This weekend the group continued work on the renewal of the garden of Pump House Cottage, and improving accessibility to the site to suport our National Lottery Heritage Fund project – Hemingfield’s Hidden History. All the while basking in the presence of a summer-like sun!
As usual the group arrived at the pit keen on a good day’s work. Following deliberations on what jobs were at hand this week, the primary site inspections for rubbish and evidence of unwanted visitors were completed.
As expected at this time of year, mother nature had left her weekly deposit of leaves along the front wall of the colliery.
Using a different technique to the usual relay-race with a wheelbarrow, a 1-tonne sack and some nifty sweeping made for a quick and easy job; leaving the pavement leading to the entrance of the site much more pleasing to the eye.
Progress. Lintel by lintel!
Pump House Cottage continued to receive her exterior touch-up in the early stages of the day; the two lintels on the red brick extension had already received a layer of undercoat on Wednesday afternoon (17/11/2021). Accompanied by a layer of fresh paint this weekend, Pump House Cottage, her lintels, window cills and drain pipes have all taken on a fresh, bright and welcoming new look.
Concentrating on Pump House Cottage, Jeff and Janet continued their excellent work within the garden. Revealing more of the original stone pathway by removing the neverending roots of dandelions, the hardy tufts of grass, and some of the exposed roots of the remaining cherry trees: a long lost feature of the garden now prominent once again.
Another quarter of the garden has seen the remainder of the white edging removed with the help of the new trusty sledgehammer. The topsoil has also continued to be prepared for the next phase of planting. Snowdrops donated by John were also added this weekend, supplying a pleasant feature we hope will be seen throughout the early stages of 2022!
An aspect of the day that isn’t really spoken of, yet a part of the day all of the volunteers look forward to, is our lunch hour. This week, being doused in sunshine, the group gathered and acclimatised on the concrete foundation outside of the Pump House Cottage.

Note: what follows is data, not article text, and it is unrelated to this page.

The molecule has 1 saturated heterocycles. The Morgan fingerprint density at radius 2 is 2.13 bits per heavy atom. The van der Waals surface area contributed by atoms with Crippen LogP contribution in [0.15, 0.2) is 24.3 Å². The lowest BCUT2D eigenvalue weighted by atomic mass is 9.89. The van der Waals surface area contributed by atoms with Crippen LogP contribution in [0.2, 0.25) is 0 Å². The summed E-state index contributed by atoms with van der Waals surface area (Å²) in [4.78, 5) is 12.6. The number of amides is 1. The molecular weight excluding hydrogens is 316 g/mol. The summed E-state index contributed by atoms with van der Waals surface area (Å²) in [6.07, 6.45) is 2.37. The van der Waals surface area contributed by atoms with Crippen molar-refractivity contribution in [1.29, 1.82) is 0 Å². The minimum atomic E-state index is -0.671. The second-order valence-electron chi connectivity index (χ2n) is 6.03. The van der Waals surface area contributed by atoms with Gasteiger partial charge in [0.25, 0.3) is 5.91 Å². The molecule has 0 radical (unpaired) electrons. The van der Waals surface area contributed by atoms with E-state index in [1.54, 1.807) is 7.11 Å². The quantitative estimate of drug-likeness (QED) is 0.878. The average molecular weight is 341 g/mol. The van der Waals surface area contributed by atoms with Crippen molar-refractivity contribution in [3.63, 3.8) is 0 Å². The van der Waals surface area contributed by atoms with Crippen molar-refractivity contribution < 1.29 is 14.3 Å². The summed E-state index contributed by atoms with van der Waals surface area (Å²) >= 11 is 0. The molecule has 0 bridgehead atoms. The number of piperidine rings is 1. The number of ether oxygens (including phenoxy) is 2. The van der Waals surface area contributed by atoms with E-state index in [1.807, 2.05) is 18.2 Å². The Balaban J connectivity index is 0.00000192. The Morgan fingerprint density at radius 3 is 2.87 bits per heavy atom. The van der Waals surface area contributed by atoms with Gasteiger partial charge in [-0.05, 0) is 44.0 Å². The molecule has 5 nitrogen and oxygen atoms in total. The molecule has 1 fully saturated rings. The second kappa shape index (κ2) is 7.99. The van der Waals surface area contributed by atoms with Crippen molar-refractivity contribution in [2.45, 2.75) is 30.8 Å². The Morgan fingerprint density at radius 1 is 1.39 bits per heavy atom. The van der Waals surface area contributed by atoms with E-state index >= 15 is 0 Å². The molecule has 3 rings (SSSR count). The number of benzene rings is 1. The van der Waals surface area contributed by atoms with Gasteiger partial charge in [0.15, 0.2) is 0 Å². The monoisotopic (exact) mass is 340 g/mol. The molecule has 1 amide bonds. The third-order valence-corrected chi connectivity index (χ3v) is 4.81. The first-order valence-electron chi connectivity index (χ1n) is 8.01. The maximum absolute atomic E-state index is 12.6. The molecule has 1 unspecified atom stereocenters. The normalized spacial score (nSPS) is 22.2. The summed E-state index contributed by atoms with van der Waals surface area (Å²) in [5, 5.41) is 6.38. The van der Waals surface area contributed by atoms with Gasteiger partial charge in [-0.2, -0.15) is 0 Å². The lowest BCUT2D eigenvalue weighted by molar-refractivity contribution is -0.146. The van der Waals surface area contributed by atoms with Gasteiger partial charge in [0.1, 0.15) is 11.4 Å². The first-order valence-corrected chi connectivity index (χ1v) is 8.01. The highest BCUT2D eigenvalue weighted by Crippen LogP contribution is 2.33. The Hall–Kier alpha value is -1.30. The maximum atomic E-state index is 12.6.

The hour we have for lunch is often filled with catching up on the week gone by; talking about the industrial heritage lost within South Yorkshire, or simply what the next planned job is to carry out on site. The sound of laughter and welcome chatter is never hard to find.
Previous weeks on site have seen the group focus on improving accessibility; from creating new pathways to levelling out ground, a real difference can be seen. With this in mind, this weekend’s main task was on better access to the emergency winder’s concrete foundation.
The Emergency winders foundation is a much later addition to the site, roughly installed around 1980 to allow emergency winding equipment to be set securely and safely on site. This is now going to be repurposed as parking space for volunteers and visitors alike.
Attention had turned to the mountainous pile of topsoil and spoil accommodated next to the main entrance and concrete pad itself; this allowing further access with newly cleared land.
Glen, Paul and Mitch all got stuck in, with two shovels, two wheelbarrows and the trusty pickaxe. They soon had a conveyor-like system up and running; before you would know it, a large section of the topsoil mound had been cleared and the area of the site leading to the concrete pad was becoming more and more level with every barrowful.
Always keeping a keen eye for anything with potential to cause damage to a car or person, a bucketful of goods awaited us at the end of the day; this including a handful of coal pieces, a section of winding rope and an old carbon brush. Although it sounds like a simple job, fighting against bricks, tiles and endless amounts of old iron objects (nails, brackets, etc.) really cut out for a hard day’s work!
Prior to the work carried out, it was possible to accommodate two cars on the concrete foundation given the cars were in the correct position; following the efforts of this weekend it would be quite possible to fit three cars safely on the foundation. A great success with weeks more of improvements to come.
Last Wednesday afternoon (17/11/2021) saw the colliery visited by a group of 13 architecture students from University of Sheffield, accompanied by a member of the University staff, and two members of staff from Historic England.
Their course is about creating schemes for conservation and future sustainable use of historic buildings. The focal point of this course/project being the industrial heritage of Elsecar and Hemingfield; with a working scheme in place for the Elsecar centre, the students have decided to use their assignment to devise a range of potential schemes to manage the Hemingfield site.
The group were given a printed hand-out prior to the visit, this summarising the history of the Hemingfield site and its context within the Elsecar valley. When they arrived, they were shown samples of coal and ironstone (the raw materials), and cast iron and wrought iron (the finished products from the foundries and rolling mills). Following a brief explanation of the history of the site and the surrounding landscape, the group were given a tour of the site, with an explanation of its principal features and taking note of the different architectural aspects of the buildings. A tour of the Winding Engine House allowed time for the group to inspect the details of the drum and winders. A productive day for the students, and another positive interaction with the University for the site as we open up the site to new audiences and share and celebrate the hidden history of Hemingfield Colliery.